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On 4/11/2011 7:42 PM, RobertPatrick wrote:

Somehow I don't think that is in OP's budget, given what she purchased....
--
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quapawgirl wrote:

Go visit the pet store. They will have stuff. I had apartments for a while. Don't remember the name, but it got the cat smell out of carpet.
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On 4/11/2011 1:41 PM, quapawgirl wrote:

be advised, the kilz works just fine if you use the original oil based product. polyurethane works better if you're just sealing wood to cover with something else.
--
Steve Barker
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On Mon, 11 Apr 2011 18:41:02 +0000, ksfoodjunkie_at_yahoo_dot snipped-for-privacy@foo.com (quapawgirl) wrote:

Find a big fat woman opera singer. It's almost guaranteed she'll have so much of that "old lady" perfume on herself that she'll cover the odor. Just let her live there, but tell her she MUST buy her own food, because you wont be able to afford the food for her to stay fat.
If her opera singing bothers you, duct tape works well over the mouth. If all else fails, put carpeting on top of her and staple it down well.
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quapawgirl wrote:

Ozone generator. Used by smoke remediation folks and those who need to remove the smells of dead things and very dead things.
Don't get a piddly-assed one - get one that produces several thousand millgrams of Ozone per hour (3,000 is a respectable number).
Ozone will kill smells, bacteria, viruses, mold, mildew, pets, humans, and toads given sufficient concentration. A one-hour treatment of an average-sized room should be sufficient.
Maybe you can even rent one?
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"Are Ozone Generators Effective in Controlling Indoor Air Pollution?
Available scientific evidence shows that at concentrations that do not exceed public health standards, ozone has little potential to remove indoor air contaminants."
http://www.epa.gov/iaq/pubs/ozonegen.html
nb
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Smitty Two wrote:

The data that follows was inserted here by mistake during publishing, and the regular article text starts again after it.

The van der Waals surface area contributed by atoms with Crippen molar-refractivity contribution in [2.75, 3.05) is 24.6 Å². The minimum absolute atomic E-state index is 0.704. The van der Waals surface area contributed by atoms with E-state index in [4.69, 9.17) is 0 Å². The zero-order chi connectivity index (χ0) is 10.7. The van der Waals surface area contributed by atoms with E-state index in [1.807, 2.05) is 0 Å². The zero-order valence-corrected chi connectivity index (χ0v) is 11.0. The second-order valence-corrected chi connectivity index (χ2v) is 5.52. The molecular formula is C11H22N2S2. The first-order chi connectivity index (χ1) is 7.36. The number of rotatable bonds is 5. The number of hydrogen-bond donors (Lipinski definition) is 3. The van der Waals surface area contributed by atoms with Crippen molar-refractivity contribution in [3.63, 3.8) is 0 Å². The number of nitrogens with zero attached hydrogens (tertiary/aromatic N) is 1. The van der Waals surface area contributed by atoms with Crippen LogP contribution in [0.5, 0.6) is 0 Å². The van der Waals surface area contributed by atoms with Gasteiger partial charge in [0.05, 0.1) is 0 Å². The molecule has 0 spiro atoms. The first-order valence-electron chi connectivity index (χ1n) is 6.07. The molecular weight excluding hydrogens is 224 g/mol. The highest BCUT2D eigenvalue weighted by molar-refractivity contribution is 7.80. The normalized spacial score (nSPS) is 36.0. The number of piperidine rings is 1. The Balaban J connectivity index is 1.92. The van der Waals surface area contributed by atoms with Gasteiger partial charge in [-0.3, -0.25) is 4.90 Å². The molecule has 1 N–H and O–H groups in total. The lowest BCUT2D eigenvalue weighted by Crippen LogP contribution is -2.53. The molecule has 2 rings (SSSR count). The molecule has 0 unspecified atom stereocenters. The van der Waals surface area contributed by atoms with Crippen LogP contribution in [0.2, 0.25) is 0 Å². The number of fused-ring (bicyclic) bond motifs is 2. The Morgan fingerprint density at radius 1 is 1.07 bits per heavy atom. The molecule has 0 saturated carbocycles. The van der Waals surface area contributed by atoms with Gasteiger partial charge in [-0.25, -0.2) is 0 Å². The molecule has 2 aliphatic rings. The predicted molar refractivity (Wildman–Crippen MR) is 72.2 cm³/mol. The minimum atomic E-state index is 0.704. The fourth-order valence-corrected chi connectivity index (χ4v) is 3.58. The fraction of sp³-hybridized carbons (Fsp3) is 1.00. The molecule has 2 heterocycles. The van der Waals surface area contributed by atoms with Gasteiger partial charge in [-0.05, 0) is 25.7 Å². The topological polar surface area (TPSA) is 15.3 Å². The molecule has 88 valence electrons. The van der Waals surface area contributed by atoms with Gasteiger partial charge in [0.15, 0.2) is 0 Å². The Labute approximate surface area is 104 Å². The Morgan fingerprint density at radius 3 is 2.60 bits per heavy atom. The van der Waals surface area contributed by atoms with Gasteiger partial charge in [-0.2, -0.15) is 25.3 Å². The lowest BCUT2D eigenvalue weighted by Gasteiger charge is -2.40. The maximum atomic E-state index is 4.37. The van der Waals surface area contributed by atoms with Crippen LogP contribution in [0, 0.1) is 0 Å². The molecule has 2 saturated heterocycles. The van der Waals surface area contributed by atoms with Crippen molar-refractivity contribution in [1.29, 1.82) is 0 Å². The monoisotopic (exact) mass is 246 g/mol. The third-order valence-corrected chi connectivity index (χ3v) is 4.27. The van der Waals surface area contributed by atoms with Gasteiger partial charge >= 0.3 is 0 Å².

You need not "air out" the area. Ozone decomposes into plain oxygen in about an hour. That quality makes it easier to decontaminate areas that are difficult to ventilate: root cellars, locker rooms, bottomless pits, etc.
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I rented an apt with dog urine stench from a former 2-dog occupant that was unbearable in the Summer. The landlord replaced the entire front room carpet and that was enough, despite the stains on the underlying plywood.
Later, a friend's dog dumped a 2 ft dia pool of runny dog shit on the new carpet. I was furious! Fortunately, organic odor removers are readily available at any pet store (pricey). It literally eats the stink over 48 hrs and worked brilliantly, eliminating all smell and stain. I was amazed. I have no experience on how these deodorizers would work on old stains.
Between the two options, hope this helps.
nb
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notbob wrote:

Most pet odor elminators work through enzymatic action. As long as the enzyme solution can encounter the offending material within an aqueous solution, the enzymes will be able to break down the molecules which cause the offending odor(s).
The main problem with old stains is that they penetrate the subsurface to a degree which requires a liberal application of the enzyme solution over a period of time to ensure penetration. Most people tend use them as a surface spray, without realizing that you really need to soak the stuff in there, thoroughly saturating the affected area, for it to work. If you don't do it right the first time, the odor will keep coming back, no matter how many little spritzes you spray in the general area.
Jon